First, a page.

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Thermodynamics: Enthalpy

  1. Mole
  2. Gas Volume
  3. States of Matter
  4. Heat
  5. Enthalpy 🢀
  6. Thermodynamics
  7. Adiabatic Process
  8. Mass Energy Conservation
  9. Carnot Engine

Definition of enthalpy

The first law of thermodynamics postulates the conservation of energy of a closed system. The law states that the heat Q added to a closed contributes to the increase ΔU of the inner energy and the work W done by the system on its surroundings. This balance is written as follows:

Q = ΔU + W

In typical thermodynamical systems, the most common type of work is pressure-volume (P ⋅ V) work. Let us define the enthalpy H of a system as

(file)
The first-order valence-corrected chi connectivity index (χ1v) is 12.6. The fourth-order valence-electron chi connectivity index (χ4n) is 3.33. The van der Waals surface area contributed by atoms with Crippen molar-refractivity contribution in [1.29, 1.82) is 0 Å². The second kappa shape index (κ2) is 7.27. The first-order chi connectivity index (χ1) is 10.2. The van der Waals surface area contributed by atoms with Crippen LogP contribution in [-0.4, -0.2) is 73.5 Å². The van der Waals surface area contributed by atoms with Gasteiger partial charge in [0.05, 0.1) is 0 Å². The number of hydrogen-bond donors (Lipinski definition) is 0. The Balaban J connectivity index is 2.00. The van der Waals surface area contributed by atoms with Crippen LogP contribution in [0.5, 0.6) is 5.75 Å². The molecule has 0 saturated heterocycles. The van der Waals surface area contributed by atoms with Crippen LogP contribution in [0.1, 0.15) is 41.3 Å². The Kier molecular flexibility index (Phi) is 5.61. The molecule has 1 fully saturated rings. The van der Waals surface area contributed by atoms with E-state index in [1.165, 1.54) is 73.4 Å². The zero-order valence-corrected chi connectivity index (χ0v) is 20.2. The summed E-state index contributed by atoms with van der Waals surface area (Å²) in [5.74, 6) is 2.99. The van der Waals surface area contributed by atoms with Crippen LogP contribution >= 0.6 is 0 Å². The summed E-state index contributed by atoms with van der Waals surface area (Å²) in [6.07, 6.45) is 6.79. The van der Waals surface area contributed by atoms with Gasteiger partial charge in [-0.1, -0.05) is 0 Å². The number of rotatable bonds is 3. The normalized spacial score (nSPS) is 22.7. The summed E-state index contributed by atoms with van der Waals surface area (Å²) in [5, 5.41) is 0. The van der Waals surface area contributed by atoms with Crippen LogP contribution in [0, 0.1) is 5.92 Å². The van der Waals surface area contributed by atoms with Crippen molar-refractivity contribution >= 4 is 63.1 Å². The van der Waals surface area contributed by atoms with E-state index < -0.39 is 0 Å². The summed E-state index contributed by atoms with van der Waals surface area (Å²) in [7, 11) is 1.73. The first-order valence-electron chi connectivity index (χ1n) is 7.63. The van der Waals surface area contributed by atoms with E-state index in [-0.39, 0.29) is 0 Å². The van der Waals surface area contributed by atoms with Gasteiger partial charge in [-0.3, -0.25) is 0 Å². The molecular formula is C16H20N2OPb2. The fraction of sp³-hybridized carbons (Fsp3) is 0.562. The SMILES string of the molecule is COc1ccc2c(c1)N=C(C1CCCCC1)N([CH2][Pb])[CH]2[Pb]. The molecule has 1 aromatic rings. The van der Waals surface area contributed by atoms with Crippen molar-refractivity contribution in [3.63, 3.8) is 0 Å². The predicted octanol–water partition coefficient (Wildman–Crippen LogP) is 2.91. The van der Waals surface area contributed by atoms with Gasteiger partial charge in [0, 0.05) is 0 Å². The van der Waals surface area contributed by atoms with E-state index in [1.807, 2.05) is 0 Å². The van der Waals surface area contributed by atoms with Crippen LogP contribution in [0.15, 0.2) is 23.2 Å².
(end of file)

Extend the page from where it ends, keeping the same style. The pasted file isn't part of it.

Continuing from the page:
H ≡ U + P ⋅ V

The change of enthalpy H during a process is:

ΔH = ΔU + Δ(P ⋅ V) = ΔU + ΔP ⋅ V + P ⋅ ΔV

For processes with constant pressure we have ΔP = 0, so:

ΔH = ΔU + P ⋅ ΔV

Comparing equations (1) and (4) we see that ΔH = Q for processes at constant pressure, so the change in enthalpy is simply equal to the heat released/absorbed by the process.

Specific heat

Specific heats are defined as:

Cv =

     at constant volume v
Cp =

     at constant pressure p

We will remember:

ΔU = Cv ΔT
ΔH = Cp ΔT

For ideal gas (1 mol) we have P V = R T, so:

H = U + P V = U + R T


Cp =


∂ (R T)

= Cv + R

Enthalpy in chemistry

Chemical reactions are thermodynamical processes that involve transfer of energy. They usually happen at constant atmospheric pressure of 1 atm. So we can apply the above equations.